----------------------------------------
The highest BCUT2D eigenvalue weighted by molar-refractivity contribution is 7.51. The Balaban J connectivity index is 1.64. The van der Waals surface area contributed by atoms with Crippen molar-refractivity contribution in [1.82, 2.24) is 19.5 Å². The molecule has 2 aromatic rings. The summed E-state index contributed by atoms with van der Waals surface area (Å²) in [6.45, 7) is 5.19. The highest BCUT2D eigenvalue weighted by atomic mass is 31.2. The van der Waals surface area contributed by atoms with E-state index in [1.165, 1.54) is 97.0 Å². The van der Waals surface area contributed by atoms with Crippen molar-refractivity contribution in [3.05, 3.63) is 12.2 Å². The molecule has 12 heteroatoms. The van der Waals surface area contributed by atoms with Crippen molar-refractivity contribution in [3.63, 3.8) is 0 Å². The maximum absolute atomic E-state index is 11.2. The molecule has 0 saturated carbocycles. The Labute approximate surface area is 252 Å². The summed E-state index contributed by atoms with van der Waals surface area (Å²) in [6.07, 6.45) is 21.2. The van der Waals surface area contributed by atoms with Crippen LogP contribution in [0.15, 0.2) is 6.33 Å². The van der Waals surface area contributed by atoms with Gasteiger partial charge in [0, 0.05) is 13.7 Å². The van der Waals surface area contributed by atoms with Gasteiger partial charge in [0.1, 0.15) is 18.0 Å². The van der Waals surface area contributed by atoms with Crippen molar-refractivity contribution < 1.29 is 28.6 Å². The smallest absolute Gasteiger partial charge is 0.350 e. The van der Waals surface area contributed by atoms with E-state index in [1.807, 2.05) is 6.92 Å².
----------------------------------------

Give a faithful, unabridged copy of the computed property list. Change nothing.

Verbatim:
The highest BCUT2D eigenvalue weighted by molar-refractivity contribution is 7.51. The Balaban J connectivity index is 1.64. The van der Waals surface area contributed by atoms with Crippen molar-refractivity contribution in [1.82, 2.24) is 19.5 Å². The molecule has 2 aromatic rings. The summed E-state index contributed by atoms with van der Waals surface area (Å²) in [6.45, 7) is 5.19. The highest BCUT2D eigenvalue weighted by atomic mass is 31.2. The van der Waals surface area contributed by atoms with E-state index in [1.165, 1.54) is 97.0 Å². The van der Waals surface area contributed by atoms with Crippen molar-refractivity contribution in [3.05, 3.63) is 12.2 Å². The molecule has 12 heteroatoms. The van der Waals surface area contributed by atoms with Crippen molar-refractivity contribution in [3.63, 3.8) is 0 Å². The maximum absolute atomic E-state index is 11.2. The molecule has 0 saturated carbocycles. The Labute approximate surface area is 252 Å². The summed E-state index contributed by atoms with van der Waals surface area (Å²) in [6.07, 6.45) is 21.2. The van der Waals surface area contributed by atoms with Crippen LogP contribution in [0.15, 0.2) is 6.33 Å². The van der Waals surface area contributed by atoms with Gasteiger partial charge in [0, 0.05) is 13.7 Å². The van der Waals surface area contributed by atoms with Gasteiger partial charge in [0.1, 0.15) is 18.0 Å². The van der Waals surface area contributed by atoms with Crippen molar-refractivity contribution < 1.29 is 28.6 Å². The smallest absolute Gasteiger partial charge is 0.350 e. The van der Waals surface area contributed by atoms with E-state index in [1.807, 2.05) is 6.92 Å².